Asynchronous file I/O on Linux: the epoll API

If you have written even the simplest C/C++ program, you have probably come across file reading/writing, either through classes like ifstream (C++) or by using operating system calls like open and read.

In this blogpost, I will present a more performant and more CPU-efficient way of performing file operations: asynchronous I/O.

What is asynchronous I/O?

Two ways of doing input and output (I/O) operations exist: synchronous and asynchronous.

Synchronous (and blocking) I/O: the executing program waits until the I/O operation is finished.

When using (blocking) synchronous input and output, a program will start an I/O operation (reading or writing) and will wait until this operation is finished. After the operation is finished, the program is able to use the resulting data (in the case of reading) and is able to perform calculations or other I/O operations based on the result of the previous operation.

Asynchronous I/O: starting the operation still takes a bit of time, but the program continues with its other instructions only to be notified later when the I/O operation finishes.

When using asynchronous I/O on the other hand, a program will start an I/O operation and immediately continues running further program instructions, not waiting for the result of the operation. It is the task of the programmer (you!) to handle the resulting data and/or status information once the operation is finished.

The main advantage of using asynchronous I/O is the fact that your program is no longer dependent on and/or waiting for a read or write operation to finish. This independence of the I/O operation enables you to handle user input, perform calculations or start more asynchronous I/O operations. When using blocking, synchronous I/O, these extra operations cannot be done as the program is waiting for the I/O operation to finish.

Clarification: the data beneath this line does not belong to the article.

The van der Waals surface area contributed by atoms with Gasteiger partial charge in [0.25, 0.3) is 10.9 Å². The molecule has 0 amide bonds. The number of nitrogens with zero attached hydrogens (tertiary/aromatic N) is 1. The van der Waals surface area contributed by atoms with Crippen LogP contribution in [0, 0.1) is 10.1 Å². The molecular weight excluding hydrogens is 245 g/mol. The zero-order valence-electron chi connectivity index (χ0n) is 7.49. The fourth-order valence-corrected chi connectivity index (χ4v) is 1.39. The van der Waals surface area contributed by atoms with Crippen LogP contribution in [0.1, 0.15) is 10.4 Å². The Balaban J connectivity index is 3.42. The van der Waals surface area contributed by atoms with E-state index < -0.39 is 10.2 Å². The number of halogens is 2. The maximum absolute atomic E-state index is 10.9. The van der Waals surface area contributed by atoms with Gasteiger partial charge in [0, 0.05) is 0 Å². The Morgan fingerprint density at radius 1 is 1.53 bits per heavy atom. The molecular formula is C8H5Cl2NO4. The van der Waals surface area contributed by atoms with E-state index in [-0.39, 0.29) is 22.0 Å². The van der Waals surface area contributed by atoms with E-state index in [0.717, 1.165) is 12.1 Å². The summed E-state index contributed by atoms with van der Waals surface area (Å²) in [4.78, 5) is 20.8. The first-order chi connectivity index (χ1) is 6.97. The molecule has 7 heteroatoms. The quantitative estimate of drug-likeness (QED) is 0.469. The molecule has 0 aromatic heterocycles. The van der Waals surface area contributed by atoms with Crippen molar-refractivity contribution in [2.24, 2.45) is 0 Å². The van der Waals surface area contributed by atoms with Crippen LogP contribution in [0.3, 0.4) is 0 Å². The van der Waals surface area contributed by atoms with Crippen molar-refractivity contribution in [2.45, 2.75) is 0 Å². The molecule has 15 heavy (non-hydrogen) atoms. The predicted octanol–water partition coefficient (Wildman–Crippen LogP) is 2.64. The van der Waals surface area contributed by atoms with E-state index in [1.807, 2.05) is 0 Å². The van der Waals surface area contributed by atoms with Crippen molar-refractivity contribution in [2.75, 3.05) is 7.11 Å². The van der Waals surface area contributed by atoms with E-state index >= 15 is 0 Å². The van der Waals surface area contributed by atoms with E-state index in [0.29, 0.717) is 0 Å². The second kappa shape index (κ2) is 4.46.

Implementing asynchronous file I/O on Linux using epoll

A simple way of showing how asynchronous I/O works on Linux is by looking at the example of asynchronously reading from a file.

There are many different ways in which you could implement asynchronous I/O in Linux. In this post, we choose to go the with the epoll functionality. The epoll functionality provides a set of system calls that enables you to track I/O events on file handlers, networking connections, etc.

To start this epoll event listener, simply call the following function to create a list of file handlers to track:

int epoll_list_fd = epoll_create1(0);

This call will create an epoll list, with as return value the file descriptor pointing to this list. This list is empty initially, and we can add file descriptors (handlers representing opened files) to this list to track events (like data being ready to read in) on open files:

// First open a file (for reading).
int file_descriptor = open("myfile.txt", O_RDONLY);

// Add this file descriptor to the list of descriptors to handle events on.
// First, create a struct describing the information of the open file (file descriptor, whether to track input/output, etc.)
struct epoll_event epoll_event; = EPOLLIN; // Only poll for input events (reading). = file_descriptor;

epoll_ctl(epoll_list_fd, EPOLL_CTL_ADD, file_descriptor, &epoll_event);

Now, simply call the epoll_wait­ function, which will give you a list of all the file descriptors that have events on them. Remember that for asynchronous I/O, we must not block the thread that opens the file. To do this, we run epoll_wait on a separate thread, which will not execute anything (and thus will not use any processor time) until the given timeout of the epoll_wait call expires:

// Create an event buffer, which will be filled with events on opened files.
const size_t EVENT_BUFFER_SIZE = 64;
struct epoll_event epoll_event_buffer[EVENT_BUFFER_SIZE];

	// Call epoll_wait with a timeout of 1000 milliseconds.
	const int fds_ready = epoll_wait(epoll_list_fd, epoll_event_buffer, EVENT_BUFFER_SIZE, 1000);

	// Function epoll_wait returned.
	if(-1 == fds_ready)
		// An error occured.

	// Handle any file descriptors with events.
	for(int i = 0; i < fds_ready; i++)
		const struct epoll_event& epoll_event = epoll_event_buffer[i];
		// Handle the event now, by reading in data and printing it.
		const int fd =;
		const size_t READ_BUFFER_SIZE = 64;
		char read_buffer[READ_BUFFER_SIZE ];
		int bytes_read = read(fd, read_buffer, READ_BUFFER_SIZE -1);
		printf("Bytes read: %d", bytes_read);
		printf("%s", read_buffer);


Using epoll on Linux enables us to easily use (high-performant) asynchronous I/O in our programs. The next time you are writing a networking application or reading data from files, consider using asynchronous I/O to increase your program’s performance.

The full source code for an asynchronous file reader, including easy to use classes and functions, can be found at: